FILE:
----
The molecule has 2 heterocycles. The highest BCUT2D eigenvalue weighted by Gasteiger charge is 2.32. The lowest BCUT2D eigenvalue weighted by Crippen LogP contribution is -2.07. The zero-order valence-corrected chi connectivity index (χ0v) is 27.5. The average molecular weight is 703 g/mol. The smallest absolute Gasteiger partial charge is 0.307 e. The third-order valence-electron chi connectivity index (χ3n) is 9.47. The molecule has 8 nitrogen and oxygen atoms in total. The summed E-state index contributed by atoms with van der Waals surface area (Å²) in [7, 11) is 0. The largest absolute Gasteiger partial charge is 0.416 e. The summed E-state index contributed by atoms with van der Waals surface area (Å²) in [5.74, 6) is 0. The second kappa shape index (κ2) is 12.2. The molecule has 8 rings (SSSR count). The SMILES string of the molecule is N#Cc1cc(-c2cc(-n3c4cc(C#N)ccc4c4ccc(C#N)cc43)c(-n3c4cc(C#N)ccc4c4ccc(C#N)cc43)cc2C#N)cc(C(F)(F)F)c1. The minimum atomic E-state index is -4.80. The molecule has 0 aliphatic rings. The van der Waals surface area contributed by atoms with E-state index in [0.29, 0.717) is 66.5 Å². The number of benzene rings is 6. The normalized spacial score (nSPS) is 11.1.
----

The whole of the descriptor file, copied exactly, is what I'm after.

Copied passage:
The molecule has 2 heterocycles. The highest BCUT2D eigenvalue weighted by Gasteiger charge is 2.32. The lowest BCUT2D eigenvalue weighted by Crippen LogP contribution is -2.07. The zero-order valence-corrected chi connectivity index (χ0v) is 27.5. The average molecular weight is 703 g/mol. The smallest absolute Gasteiger partial charge is 0.307 e. The third-order valence-electron chi connectivity index (χ3n) is 9.47. The molecule has 8 nitrogen and oxygen atoms in total. The summed E-state index contributed by atoms with van der Waals surface area (Å²) in [7, 11) is 0. The largest absolute Gasteiger partial charge is 0.416 e. The summed E-state index contributed by atoms with van der Waals surface area (Å²) in [5.74, 6) is 0. The second kappa shape index (κ2) is 12.2. The molecule has 8 rings (SSSR count). The SMILES string of the molecule is N#Cc1cc(-c2cc(-n3c4cc(C#N)ccc4c4ccc(C#N)cc43)c(-n3c4cc(C#N)ccc4c4ccc(C#N)cc43)cc2C#N)cc(C(F)(F)F)c1. The minimum atomic E-state index is -4.80. The molecule has 0 aliphatic rings. The van der Waals surface area contributed by atoms with E-state index in [0.29, 0.717) is 66.5 Å². The number of benzene rings is 6. The normalized spacial score (nSPS) is 11.1.